Stephen is also an example of the insidiousness of authority, because he has some. How do you maintain a whole institution of slavery? Give some of the black people a little bit of power over the others. Now they've got a sense of righteousness and a taste of power, and this simple notion of white people v.s. black people is complicated. The final "battle" of the movie is Django v.s. Stephen, two victims of slavery. That's more complicated than Django v.s. Candie. I can't say that the movie handles it in a terribly interesting way, though, and maybe it didn't need to.

So I say that Stephen's character strengthens the film because there's nothing else worth talking about in the movie, but I obviously could write some things to say about Stephen, the only complicated, layered character in the whole movie. Everyone else is just a mouthpiece for clever dialogue, which is fine because the dialogue is clever.

pete

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Re: Django Unchained
« Reply #319 on: December 25, 2012, 08:59:32 PM »
+2
Just like I'm not gonna see his "remake" of OLD BOY...   Talk about being disrespectful.

not sure if you're being tongue in cheek, but I do appreciate the comparison between slavery and the remake of an ok movie.
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jenkins

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Re: Django Unchained
« Reply #320 on: December 25, 2012, 09:18:22 PM »
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Thanks Matt, well said.
Every perspective is an act of creation.

Kellen

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Re: Django Unchained
« Reply #321 on: December 26, 2012, 05:49:03 PM »
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Just got out of the theater here are some random thoughts (spoilers obviously):

This lands somewhere in the middle of Tarantino's filmography for me.  On one hand I thought there were some really brilliant moments in here the taxi driver-ish shoot out at candy land. The brittle brother being shot off the horse with the blood splattering onto the cotton field was cool. DiCaprio's scene with the skull and hammer was good.  Some of the stuff I didn't like:  The scene with the eye holes on the masks felt like to took forever and was almost a some kind of cheap knock off of the Reservoir Dogs scene when they're arguing over why someone was named Mr. Pink. The only other Tarantino cameos/roles I liked were Pulp Fiction and His stint as Richie Gecko in From Dusk till Dawn this one was terrible, Waltz was good but he's almost doing the exact mannerisms/acting job that he did in Inglorious Basterds.  The soundtrack was pretty much hit and miss for me. Also, I don't know why but I felt right after the huge shoot out at the plantation that the film started to drag on a bit.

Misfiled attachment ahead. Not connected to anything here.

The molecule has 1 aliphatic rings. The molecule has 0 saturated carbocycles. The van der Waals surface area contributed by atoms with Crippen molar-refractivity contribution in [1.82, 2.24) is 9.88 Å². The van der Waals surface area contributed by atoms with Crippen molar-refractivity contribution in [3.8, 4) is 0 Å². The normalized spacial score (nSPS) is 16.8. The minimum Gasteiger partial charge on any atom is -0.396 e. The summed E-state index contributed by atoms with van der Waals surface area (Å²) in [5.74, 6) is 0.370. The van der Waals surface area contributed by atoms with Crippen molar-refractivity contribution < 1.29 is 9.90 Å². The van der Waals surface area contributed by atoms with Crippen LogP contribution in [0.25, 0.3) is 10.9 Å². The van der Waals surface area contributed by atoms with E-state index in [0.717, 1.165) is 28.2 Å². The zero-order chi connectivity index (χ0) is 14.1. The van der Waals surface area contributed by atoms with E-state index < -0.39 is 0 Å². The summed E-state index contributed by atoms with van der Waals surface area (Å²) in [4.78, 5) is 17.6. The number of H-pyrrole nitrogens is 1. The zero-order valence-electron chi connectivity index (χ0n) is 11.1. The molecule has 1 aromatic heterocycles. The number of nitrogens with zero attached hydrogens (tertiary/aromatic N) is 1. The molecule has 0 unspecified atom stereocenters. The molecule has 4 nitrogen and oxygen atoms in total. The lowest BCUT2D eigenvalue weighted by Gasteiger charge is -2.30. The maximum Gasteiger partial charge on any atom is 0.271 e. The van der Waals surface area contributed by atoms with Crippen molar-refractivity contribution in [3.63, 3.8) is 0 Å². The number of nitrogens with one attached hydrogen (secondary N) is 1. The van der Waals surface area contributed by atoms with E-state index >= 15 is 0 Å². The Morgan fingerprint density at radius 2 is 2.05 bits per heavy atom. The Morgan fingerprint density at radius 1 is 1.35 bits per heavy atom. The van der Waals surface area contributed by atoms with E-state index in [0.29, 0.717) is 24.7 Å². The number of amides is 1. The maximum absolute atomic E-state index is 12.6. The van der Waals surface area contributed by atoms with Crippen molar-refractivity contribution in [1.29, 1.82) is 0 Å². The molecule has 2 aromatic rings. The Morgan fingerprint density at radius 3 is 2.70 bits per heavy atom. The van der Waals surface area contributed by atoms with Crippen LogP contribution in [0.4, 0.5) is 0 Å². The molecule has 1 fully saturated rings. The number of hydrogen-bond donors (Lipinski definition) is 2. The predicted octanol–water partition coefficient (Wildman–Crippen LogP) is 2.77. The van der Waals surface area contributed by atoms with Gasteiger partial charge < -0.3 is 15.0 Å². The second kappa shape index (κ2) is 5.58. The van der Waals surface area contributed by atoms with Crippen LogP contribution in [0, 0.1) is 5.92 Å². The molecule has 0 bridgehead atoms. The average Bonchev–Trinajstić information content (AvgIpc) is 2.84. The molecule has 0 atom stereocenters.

Brando

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Re: Django Unchained
« Reply #322 on: December 26, 2012, 08:20:46 PM »
+1
SPOILERS


The people in the theater loved the film, thought it was hilarious and a few even clapped when the credits started rolling.  That makes me wonder if this might end up being Tarantino's biggest blockbuster.  I've never seen a Tarantino film where the entire theater was enthralled from beginning to end.

I thought it was very funny, good but way too long.  I imagine the film could be cut down a lot and be better. I read the script and know he cut out a lot but it still dragged. I did become uncomfortable in a couple of spots.  The mandingo fight in the Cleopatra club and the dog scene.  They were a different kind of violence from the rest of the film. The violence in the rest of the film is over the top and revenge amusement.  Those two scenes were too real and made you remember the true horrors of slavery.  Inglorious Basterds completely ignored concentration camps and the holocaust cause of that reason. I would place it in the middle of his filmography. I'm no where the Tarantino fan I was six years ago.  I would have been going crazy when I heard Tarantino was making a western. I think my expectations now was perfect Django.



If you think this is going to have a happy ending, you haven't been paying attention.

Kellen

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Re: Django Unchained
« Reply #323 on: December 26, 2012, 08:40:23 PM »
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SPOILERS


The people in the theater loved the film, thought it was hilarious and a few even clapped when the credits started rolling.  That makes me wonder if this might end up being Tarantino's biggest blockbuster.  I've never seen a Tarantino film where the entire theater was enthralled from beginning to end.